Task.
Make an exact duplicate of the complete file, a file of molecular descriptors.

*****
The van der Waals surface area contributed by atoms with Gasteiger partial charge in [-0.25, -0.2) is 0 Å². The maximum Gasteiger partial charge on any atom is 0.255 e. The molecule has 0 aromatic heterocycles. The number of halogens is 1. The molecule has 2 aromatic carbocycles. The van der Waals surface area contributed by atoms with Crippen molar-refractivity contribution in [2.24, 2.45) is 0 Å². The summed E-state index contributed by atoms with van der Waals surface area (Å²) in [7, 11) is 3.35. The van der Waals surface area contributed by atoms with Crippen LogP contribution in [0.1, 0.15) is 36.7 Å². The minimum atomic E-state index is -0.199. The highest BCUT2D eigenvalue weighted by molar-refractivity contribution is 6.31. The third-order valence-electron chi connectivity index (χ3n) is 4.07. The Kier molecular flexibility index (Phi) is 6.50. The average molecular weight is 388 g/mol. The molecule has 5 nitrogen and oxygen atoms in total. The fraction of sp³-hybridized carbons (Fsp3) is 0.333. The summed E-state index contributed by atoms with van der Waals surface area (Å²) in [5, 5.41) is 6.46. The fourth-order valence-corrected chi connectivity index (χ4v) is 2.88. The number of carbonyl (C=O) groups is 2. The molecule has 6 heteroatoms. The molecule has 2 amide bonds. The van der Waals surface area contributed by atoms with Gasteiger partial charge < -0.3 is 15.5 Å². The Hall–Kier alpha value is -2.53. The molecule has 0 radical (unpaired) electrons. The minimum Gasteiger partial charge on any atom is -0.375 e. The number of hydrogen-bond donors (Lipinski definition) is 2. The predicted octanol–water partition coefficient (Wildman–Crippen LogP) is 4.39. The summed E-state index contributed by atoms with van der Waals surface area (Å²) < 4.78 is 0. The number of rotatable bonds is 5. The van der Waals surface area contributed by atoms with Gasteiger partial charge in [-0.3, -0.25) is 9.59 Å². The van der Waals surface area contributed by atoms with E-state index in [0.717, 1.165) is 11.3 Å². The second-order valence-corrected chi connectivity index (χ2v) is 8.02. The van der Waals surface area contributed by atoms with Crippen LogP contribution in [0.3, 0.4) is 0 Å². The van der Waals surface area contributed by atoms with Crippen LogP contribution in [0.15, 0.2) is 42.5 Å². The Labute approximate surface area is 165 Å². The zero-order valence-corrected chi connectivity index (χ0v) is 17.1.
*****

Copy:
The van der Waals surface area contributed by atoms with Gasteiger partial charge in [-0.25, -0.2) is 0 Å². The maximum Gasteiger partial charge on any atom is 0.255 e. The molecule has 0 aromatic heterocycles. The number of halogens is 1. The molecule has 2 aromatic carbocycles. The van der Waals surface area contributed by atoms with Crippen molar-refractivity contribution in [2.24, 2.45) is 0 Å². The summed E-state index contributed by atoms with van der Waals surface area (Å²) in [7, 11) is 3.35. The van der Waals surface area contributed by atoms with Crippen LogP contribution in [0.1, 0.15) is 36.7 Å². The minimum atomic E-state index is -0.199. The highest BCUT2D eigenvalue weighted by molar-refractivity contribution is 6.31. The third-order valence-electron chi connectivity index (χ3n) is 4.07. The Kier molecular flexibility index (Phi) is 6.50. The average molecular weight is 388 g/mol. The molecule has 5 nitrogen and oxygen atoms in total. The fraction of sp³-hybridized carbons (Fsp3) is 0.333. The summed E-state index contributed by atoms with van der Waals surface area (Å²) in [5, 5.41) is 6.46. The fourth-order valence-corrected chi connectivity index (χ4v) is 2.88. The number of carbonyl (C=O) groups is 2. The molecule has 6 heteroatoms. The molecule has 2 amide bonds. The van der Waals surface area contributed by atoms with Gasteiger partial charge < -0.3 is 15.5 Å². The Hall–Kier alpha value is -2.53. The molecule has 0 radical (unpaired) electrons. The minimum Gasteiger partial charge on any atom is -0.375 e. The number of hydrogen-bond donors (Lipinski definition) is 2. The predicted octanol–water partition coefficient (Wildman–Crippen LogP) is 4.39. The summed E-state index contributed by atoms with van der Waals surface area (Å²) < 4.78 is 0. The number of rotatable bonds is 5. The van der Waals surface area contributed by atoms with Gasteiger partial charge in [-0.3, -0.25) is 9.59 Å². The van der Waals surface area contributed by atoms with E-state index in [0.717, 1.165) is 11.3 Å². The second-order valence-corrected chi connectivity index (χ2v) is 8.02. The van der Waals surface area contributed by atoms with Crippen LogP contribution in [0.3, 0.4) is 0 Å². The van der Waals surface area contributed by atoms with Crippen LogP contribution in [0.15, 0.2) is 42.5 Å². The Labute approximate surface area is 165 Å². The zero-order valence-corrected chi connectivity index (χ0v) is 17.1.